Reader interest in Mexico was understandably high in 2015. According to the National Travel and Tourism Office, more visitors from the U.S. journeyed to Mexico in 2015 than to Europe, the Caribbean, Asia and Oceania combined.
As far as stories are concerned, readers were interested in hotel, resort and destination updates. New product and marketing tips for family, romance, wellness and adventure travel also ranked highly, as did updates on airlift and tourism infrastructure.
And then there was Hurricane Patricia.
The strongest hurricane ever measured in the Western Hemisphere prompted fears for the worst in late October. On course to hit Mexico’s Pacific Coast near Puerto Vallarta and the Riviera Nayarit, readers were understandably anxious for news reports.
In fact, our updates on the hurricane were the most-read stories of the year.
Miraculously, Patricia made landfall in a sparsely-populated region, and no loss of life was reported. Government officials were praised for rapidly evacuating 20,000 people in the Vallarta-Nayarit area (50,000 altogether in the states of Jalisco, Nayarit and Colima).
Even without the hurricane drama, reader interest in the Riviera Nayarit ran high all year. A widely-read story this spring outlined projects, developments and infrastructure improvements set for the region. They include a 300-acre immersive theme park and performance venue. The collaboration between Cirque du Soleil and Grupo Vidanta will debut in 2018.
In hotel news, Kerzner International announced plans for two new One&Only resorts on the Pacific Coast. One & Only Mandarina on the Riviera Nayarit will be in a rain forest setting some 30 miles north of the Puerto Vallarta Airport. It will feature 145 luxury villas and private residences, farm-to-table dining, a beach club and conference center.
Sixty miles south of the airport, One&Only Santa Maria de Xala will feature 75 villas and private pool suites on a five-mile stretch of beach.
Kerzner International was but one of the hotel developers and operators in the spotlight this year. Mexico’s hotel scene is booming, and 2015 brought news from family-owned Mexican companies, multi-national global brands and everything in between.
|Photo by Grand Fiesta Americana Coral Beach|
Trendy names such as Thompson Hotels opened in Los Cabos and the Riviera Maya. And trendy areas, such as Guadalajara’s Lafayette district, solidified their status as global arts, architecture and design centers. Casa Fayette, a Grupo HABITA property opened there to much acclaim in a restored 1940’s Art Deco building. The 37-room property is part of the Berlin-based Design Hotels family. In addition to its Milanese architect, the hotel’s executive chef Trevor La Presle is garnering attention. He’s a veteran of New York City’s Daniel and other high-profile establishments.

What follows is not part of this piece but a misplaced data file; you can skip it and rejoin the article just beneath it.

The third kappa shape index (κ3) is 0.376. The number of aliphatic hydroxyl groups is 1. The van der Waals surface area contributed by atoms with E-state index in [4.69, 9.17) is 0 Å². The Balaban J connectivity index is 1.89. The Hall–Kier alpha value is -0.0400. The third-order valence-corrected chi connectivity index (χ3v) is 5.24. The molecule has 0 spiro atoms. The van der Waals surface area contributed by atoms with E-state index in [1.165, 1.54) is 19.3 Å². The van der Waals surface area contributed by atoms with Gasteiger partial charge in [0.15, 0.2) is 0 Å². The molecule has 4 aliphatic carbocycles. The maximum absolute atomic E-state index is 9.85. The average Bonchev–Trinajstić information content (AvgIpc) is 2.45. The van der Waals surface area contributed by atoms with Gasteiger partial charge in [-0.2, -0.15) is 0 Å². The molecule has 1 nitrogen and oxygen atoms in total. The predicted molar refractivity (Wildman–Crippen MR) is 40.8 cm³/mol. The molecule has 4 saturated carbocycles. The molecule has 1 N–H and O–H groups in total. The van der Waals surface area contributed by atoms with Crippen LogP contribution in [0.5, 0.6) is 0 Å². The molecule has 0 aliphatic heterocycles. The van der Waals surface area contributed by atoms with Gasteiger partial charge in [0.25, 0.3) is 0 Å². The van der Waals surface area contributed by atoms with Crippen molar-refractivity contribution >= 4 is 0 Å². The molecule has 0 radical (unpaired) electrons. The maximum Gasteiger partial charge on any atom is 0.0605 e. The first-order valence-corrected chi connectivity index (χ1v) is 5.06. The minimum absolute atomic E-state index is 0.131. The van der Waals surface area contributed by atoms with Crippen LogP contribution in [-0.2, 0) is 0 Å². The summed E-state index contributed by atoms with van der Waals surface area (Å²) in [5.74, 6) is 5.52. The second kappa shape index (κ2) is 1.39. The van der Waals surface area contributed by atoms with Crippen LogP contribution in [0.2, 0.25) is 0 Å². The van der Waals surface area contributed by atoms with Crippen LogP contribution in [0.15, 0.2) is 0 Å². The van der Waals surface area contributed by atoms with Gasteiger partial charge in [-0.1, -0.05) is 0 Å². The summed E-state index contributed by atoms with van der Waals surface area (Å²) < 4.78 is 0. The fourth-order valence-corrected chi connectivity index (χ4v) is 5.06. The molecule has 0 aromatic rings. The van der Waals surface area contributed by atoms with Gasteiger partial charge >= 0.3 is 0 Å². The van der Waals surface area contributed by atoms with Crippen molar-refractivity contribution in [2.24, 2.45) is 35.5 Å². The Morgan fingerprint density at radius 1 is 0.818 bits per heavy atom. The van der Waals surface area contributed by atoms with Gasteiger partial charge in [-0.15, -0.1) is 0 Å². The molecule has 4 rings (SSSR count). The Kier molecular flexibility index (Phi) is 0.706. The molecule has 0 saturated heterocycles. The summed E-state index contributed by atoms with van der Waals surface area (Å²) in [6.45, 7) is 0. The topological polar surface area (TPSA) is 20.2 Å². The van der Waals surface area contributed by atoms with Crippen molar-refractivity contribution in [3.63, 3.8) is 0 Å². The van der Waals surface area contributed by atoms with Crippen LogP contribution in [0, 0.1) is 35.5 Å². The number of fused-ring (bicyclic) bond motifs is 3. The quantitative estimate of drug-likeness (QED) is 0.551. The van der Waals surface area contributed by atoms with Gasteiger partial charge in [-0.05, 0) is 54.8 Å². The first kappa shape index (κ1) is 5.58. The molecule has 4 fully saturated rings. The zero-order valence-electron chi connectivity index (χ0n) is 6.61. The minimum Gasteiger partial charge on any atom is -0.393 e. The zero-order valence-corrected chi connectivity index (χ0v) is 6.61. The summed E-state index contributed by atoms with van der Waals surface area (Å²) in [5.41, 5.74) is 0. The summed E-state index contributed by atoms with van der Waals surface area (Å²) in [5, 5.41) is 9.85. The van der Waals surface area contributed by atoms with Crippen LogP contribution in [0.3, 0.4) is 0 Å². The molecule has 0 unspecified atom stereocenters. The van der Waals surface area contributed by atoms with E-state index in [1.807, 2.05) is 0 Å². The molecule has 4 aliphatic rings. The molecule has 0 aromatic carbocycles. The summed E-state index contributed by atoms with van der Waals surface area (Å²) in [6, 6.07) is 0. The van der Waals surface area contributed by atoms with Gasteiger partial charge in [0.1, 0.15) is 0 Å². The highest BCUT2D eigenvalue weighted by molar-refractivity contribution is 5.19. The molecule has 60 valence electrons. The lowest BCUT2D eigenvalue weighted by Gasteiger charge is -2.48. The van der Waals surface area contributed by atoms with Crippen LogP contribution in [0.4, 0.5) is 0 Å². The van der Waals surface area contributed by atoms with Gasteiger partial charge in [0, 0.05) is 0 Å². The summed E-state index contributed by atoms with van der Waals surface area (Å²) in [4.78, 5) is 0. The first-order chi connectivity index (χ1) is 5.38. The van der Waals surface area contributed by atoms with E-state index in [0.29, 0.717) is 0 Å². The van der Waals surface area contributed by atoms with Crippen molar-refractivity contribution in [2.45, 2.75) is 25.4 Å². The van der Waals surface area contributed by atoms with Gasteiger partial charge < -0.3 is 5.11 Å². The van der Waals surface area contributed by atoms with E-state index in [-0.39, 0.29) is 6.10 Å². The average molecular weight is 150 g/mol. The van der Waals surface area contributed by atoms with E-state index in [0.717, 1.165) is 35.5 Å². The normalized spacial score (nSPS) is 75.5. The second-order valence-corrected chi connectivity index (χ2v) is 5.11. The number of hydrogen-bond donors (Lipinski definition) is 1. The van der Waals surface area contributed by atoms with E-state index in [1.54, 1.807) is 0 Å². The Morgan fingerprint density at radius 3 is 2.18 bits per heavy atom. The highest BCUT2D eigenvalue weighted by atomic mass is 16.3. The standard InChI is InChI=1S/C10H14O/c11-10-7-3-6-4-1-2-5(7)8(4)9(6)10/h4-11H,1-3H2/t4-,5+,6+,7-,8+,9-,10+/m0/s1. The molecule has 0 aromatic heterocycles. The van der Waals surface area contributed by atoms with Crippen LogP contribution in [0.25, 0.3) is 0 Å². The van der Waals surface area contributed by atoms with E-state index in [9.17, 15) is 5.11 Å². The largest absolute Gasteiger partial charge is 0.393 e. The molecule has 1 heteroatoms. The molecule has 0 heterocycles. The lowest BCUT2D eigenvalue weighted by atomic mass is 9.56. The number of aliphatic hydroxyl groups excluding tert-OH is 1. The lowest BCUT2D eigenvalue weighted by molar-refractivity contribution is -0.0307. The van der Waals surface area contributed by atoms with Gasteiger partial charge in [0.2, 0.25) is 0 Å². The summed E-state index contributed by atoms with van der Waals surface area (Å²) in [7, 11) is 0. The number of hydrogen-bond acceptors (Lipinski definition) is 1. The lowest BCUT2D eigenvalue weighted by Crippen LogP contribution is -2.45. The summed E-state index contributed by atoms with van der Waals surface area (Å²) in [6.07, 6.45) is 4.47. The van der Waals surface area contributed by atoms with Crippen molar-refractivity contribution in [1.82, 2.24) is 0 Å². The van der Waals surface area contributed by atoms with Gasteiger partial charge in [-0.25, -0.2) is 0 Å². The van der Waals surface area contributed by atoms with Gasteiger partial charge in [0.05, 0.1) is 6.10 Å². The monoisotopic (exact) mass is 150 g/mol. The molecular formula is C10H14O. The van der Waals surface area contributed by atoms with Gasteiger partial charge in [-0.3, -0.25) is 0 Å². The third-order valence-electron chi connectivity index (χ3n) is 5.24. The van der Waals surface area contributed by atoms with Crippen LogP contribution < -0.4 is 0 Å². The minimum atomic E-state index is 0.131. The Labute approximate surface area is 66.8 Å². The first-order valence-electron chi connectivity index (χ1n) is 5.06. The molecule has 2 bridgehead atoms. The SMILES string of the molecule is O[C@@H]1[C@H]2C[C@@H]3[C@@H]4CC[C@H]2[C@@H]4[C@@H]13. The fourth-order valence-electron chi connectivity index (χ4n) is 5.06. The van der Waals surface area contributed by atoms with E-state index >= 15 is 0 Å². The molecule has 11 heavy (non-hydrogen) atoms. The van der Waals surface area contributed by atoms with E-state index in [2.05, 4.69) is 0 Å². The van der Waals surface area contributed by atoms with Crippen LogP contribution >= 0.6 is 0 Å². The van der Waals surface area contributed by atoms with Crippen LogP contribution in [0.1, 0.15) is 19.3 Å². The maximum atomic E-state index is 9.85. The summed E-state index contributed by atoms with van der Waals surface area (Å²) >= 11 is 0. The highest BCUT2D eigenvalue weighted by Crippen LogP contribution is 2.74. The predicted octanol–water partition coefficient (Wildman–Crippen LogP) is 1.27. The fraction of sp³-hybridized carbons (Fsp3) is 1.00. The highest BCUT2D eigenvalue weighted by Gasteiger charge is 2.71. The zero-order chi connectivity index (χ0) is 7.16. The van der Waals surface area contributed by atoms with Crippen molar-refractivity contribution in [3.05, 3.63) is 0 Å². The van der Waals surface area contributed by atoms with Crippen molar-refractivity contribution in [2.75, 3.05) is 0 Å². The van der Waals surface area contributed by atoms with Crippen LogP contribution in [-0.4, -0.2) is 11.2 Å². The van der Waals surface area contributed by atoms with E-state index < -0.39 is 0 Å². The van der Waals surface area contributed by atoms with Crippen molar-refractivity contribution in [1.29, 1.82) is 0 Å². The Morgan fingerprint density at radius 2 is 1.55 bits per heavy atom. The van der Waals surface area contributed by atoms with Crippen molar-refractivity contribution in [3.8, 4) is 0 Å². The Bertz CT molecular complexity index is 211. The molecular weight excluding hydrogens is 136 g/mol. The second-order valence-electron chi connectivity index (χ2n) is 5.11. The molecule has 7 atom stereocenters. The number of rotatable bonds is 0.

La Presle isn’t the only big culinary name affiliating with hotels this year.
Chef Pedro Abascal oversees the first Mexican branch of Manhattan’s CATCH at the Thompson Playa del Carmen. And Enrique Olvera is helming Manta at The Cape, a Thompson Hotel in Los Cabos. Olvera’s Mexico City restaurant, Pujol, is a fixture on “best in the world” lists.
Readers are always interested in the individuals behind big (or small) hotel companies. One of our most popular hotel stories this year profiled the founders of Karisma Hotels & Resorts.
The company is in the midst of some impressive international expansion. In Mexico, they’re introduced the new Generations by Karisma brand with Generations Riviera Maya. The all-suite properties are designed to serve the multigenerational traveler market. Another move sure to stand Karisma in good stead with that market is its newly-announced Nickelodeon Hotels brand. The “gourmet inclusive” family-friendly properties will feature kid favorites such as SpongeBob SquarePants, Dora the Explorer and the Teenage Mutant Ninja Turtles. The first Nickelodeon Hotel is set for a 2017 opening.
New air service is always welcomed news for travel sellers. This year, both Southwest and Alaska Airlines added flights to Puerto Vallarta. Los Cabos saw new lift from a number of major markets, including Southern California, Seattle, Portland, Salt Lake City, San Diego, Houston, Baltimore, Washington, D.C. and New York City.
The added lift for Cabo fit in nicely with its recovery after 2014’s Hurricane Odile. The destination spent this post-hurricane year in an aggressive, well-focused expansion mode. The net result is a Cabo that’s bigger, better and more upscale than ever.
Luxury landmarks such as Ventanas al Paraiso and The Resort at Pedregal took months to not only restore but renovate after Odile. In addition to The Cape, a Thompson Hotel, the new 300-room JW Marriott Los Cabos Beach Resort & Spa has opened. And another 4,000 (mostly luxury) rooms are in the pipeline.